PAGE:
In Bermuda, two amateur treasure-hunting divers have a run-in with local criminals when they inadvertently discover the secret cargo of a WW2 ship wreck.

Director:

Writers:

(novel), (screenplay) | 1 more credit »
Reviews
Popularity
4,675 ( 601)

Watch Now

From $2.99 (SD) on Amazon Video

ON DISC
Nominated for 1 Oscar. Another 2 nominations. See more awards »
Edit

Cast

Complete credited cast:
...
Gail Berke
...
...
Slake
...
Romer Treece
Earl Maynard ...
Ronald
...
Wiley
...
Henri Cloche (as Louis Gossett)
...
Adam Coffin
Lee McClain ...
Johnson
...
Kevin
Teddy Tucker ...
The Harbor Master
Edit

Storyline

A pair of young vacationers are involved in a dangerous conflict with treasure hunters when they discover a way into a deadly wreck in Bermuda waters. Featuring extended underwater sequences and a look into the affairs of treasure hunting. Based on a novel by Peter 'Jaws' Benchley. Written by Anonymous

Plot Summary | Plot Synopsis

Taglines:

Is the treasure worth the terror? [Video Australia] See more »


Certificate:

PG | See all certifications »

Parents Guide:

 »
Edit

Details

Country:

|

Language:

|

Release Date:

17 June 1977 (USA)  »

Also Known As:

Die Tiefe  »

Filming Locations:

 »

Box Office

Budget:

$9,000,000 (estimated)

Opening Weekend:

$6,835,540 (USA) (19 June 1977)

Gross:

$6,835,540 (USA) (19 June 1977)
 »

Company Credits

Show detailed on  »

Technical Specs

Runtime:

| (special edition) (TV)

Sound Mix:

|

Color:

(Metrocolor)

Aspect Ratio:

2.35 : 1
See  »
Edit

Did You Know?

Trivia

Actresses Candice Bergen, Katharine Ross and Charlotte Rampling were considered for the lead role of Gail Berke that in the end was cast with Jacqueline Bisset. See more »

Goofs

In one of the underwater scenes, Treece refers to the girl as "Kate," when the character's name is "Gail." See more »

Quotes

Gail Berke: Do you think this is it?
[Treece appears]
Romer Treece: Well, it isn't a bloody tourist trap! What do you want?
David Sanders: Mr. Treece?
Romer Treece: Indeed.
David Sanders: Ah. Well, Mr. Treece, a friend of ours was doing some diving around here about a month ago, and he found a Spanish coin, that was dated 1714, and he told us to talk to you.
Romer Treece: Look it up in the Hamilton Library.
David Sanders: Yeah, we did, we looked it up in the library and we talked to the librarian, and she said for us to come out here and talk to you 'cause you'd help us.
Romer Treece: Yes, well she's a ...
See more »

Connections

Referenced in I Love the '70s (2003) See more »

Soundtracks

Calypso Disco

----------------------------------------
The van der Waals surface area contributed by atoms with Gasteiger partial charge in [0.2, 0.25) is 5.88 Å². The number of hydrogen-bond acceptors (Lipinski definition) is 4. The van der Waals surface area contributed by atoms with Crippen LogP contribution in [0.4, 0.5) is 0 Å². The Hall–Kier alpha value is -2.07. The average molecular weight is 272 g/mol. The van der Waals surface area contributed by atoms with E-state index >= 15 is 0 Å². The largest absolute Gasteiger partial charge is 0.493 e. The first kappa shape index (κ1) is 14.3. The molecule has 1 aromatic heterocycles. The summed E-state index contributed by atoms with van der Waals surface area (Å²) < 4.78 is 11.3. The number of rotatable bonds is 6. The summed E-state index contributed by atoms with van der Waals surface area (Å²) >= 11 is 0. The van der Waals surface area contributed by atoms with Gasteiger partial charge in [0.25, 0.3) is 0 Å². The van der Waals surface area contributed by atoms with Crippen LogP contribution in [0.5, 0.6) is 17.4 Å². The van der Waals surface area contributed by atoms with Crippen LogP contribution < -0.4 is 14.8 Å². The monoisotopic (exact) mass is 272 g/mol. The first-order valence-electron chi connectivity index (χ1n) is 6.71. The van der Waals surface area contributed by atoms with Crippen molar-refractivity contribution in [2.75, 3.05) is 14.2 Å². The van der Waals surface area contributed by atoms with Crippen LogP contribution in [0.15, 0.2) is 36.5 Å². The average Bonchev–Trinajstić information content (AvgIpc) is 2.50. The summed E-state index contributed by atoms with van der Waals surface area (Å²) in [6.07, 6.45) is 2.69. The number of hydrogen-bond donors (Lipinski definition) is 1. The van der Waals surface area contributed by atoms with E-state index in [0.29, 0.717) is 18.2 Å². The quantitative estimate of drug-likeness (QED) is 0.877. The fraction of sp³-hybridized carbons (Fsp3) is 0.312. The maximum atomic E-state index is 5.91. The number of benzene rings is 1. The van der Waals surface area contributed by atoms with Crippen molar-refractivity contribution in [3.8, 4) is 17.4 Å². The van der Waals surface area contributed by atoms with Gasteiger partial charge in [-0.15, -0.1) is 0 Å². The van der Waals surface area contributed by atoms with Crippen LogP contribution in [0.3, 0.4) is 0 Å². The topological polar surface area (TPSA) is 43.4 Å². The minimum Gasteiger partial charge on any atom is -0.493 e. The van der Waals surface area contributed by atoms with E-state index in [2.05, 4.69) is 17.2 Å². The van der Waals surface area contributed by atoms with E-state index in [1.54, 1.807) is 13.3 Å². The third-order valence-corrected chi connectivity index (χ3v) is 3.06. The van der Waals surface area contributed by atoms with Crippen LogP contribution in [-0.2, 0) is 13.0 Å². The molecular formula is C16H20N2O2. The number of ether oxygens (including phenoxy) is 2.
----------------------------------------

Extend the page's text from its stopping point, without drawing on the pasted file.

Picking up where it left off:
Written by Beckett (uncredited)
Sung by Beckett
Courtesy Casablanca Records
See more »

Frequently Asked Questions

See more (Spoiler Alert!) »

User Reviews

 
Deep Boredom
2 May 2015 | by (nicholls apprentice) – See all my reviews

Spoiler's Ahead:

This is from my generation it was released with great sound and fury a month after STAR WARS. The studio made a big deal about the next great Peter Benchley novel after JAWS. The advertising showed the two or three scenes with the eel attacking to lure unsuspecting viewers into the cinema. First the opening scene with Bisset is quite memorable what a beautiful body she had back then. Then well then nothing much happens they go out to eat she is forced to strip waist up for Cloche. How intense? The real movie killer is the eternal treasure history scenes at Treece's lighthouse ad infinitum or never ending. Yes the entire history of the Goliath like we care. Hello remember all the JAWS ads? Where is the action? Where is the suspense? Frankly the film for its day was more like a peek a boo peep show on Bisset who grandly was stunning but is that what we payed to see?

The underwater scenes are uniformly murky and cloudy. The gear at the time completely obstructs seeing facial expressions and the audio is dreadful. People were leaving the drive in in droves for nobody could hear what the hell they were saying. If you sneezed you would miss the eel attack scenes. On shore not much else happening the stomach painting scene felt then and now like the desperate studio pushing the limits of PG by putting that somewhat kinky scene into the movie to wake some viewer's out of their comas. When it came out in 1977 the scene was much longer then what is available today. It went on for 15 minutes this cut was pulled because it was considered too risqué for the rating. Bisset complains often about holding her stomach in for hours.

If you would like to see how beautiful a woman Jacqueline Bisset was in 1977 this is the movie for you. If you are expecting INTO THE BLUE do not get this movie. Is it better acted certainly. Do you want to listen to lectures about 18th century treasure ship movements and history of the monarchs ruling at that time; THIS IS THE MOVIE FOR YOU. It is boring; and it rarely moves until the very end and frankly the underwater climax of INTO THE BLUE is so much better handled and photographed. This is pre ABYSS and INTO THE BLUE. It was one of the first underwater films and it shows. It has not aged well.


15 of 24 people found this review helpful.  Was this review helpful to you?

Contribute to This Page

Create a character page for:
?